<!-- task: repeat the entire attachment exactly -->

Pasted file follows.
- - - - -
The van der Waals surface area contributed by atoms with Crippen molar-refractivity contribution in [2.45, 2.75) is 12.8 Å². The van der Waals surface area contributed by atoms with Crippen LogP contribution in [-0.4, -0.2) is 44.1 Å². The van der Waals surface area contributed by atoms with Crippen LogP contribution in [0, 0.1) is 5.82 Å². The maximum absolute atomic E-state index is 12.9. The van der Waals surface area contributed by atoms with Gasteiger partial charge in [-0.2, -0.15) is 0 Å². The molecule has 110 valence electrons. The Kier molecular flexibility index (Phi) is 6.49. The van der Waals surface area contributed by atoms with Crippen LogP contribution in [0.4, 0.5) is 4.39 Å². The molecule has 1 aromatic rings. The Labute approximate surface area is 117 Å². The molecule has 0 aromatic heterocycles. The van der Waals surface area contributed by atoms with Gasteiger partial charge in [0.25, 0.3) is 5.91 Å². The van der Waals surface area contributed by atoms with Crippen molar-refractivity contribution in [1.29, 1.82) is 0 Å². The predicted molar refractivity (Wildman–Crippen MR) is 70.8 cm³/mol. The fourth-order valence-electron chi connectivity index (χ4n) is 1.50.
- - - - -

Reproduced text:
The van der Waals surface area contributed by atoms with Crippen molar-refractivity contribution in [2.45, 2.75) is 12.8 Å². The van der Waals surface area contributed by atoms with Crippen LogP contribution in [-0.4, -0.2) is 44.1 Å². The van der Waals surface area contributed by atoms with Crippen LogP contribution in [0, 0.1) is 5.82 Å². The maximum absolute atomic E-state index is 12.9. The van der Waals surface area contributed by atoms with Gasteiger partial charge in [-0.2, -0.15) is 0 Å². The molecule has 110 valence electrons. The Kier molecular flexibility index (Phi) is 6.49. The van der Waals surface area contributed by atoms with Crippen LogP contribution in [0.4, 0.5) is 4.39 Å². The molecule has 1 aromatic rings. The Labute approximate surface area is 117 Å². The molecule has 0 aromatic heterocycles. The van der Waals surface area contributed by atoms with Gasteiger partial charge in [0.25, 0.3) is 5.91 Å². The van der Waals surface area contributed by atoms with Crippen molar-refractivity contribution in [1.29, 1.82) is 0 Å². The predicted molar refractivity (Wildman–Crippen MR) is 70.8 cm³/mol. The fourth-order valence-electron chi connectivity index (χ4n) is 1.50.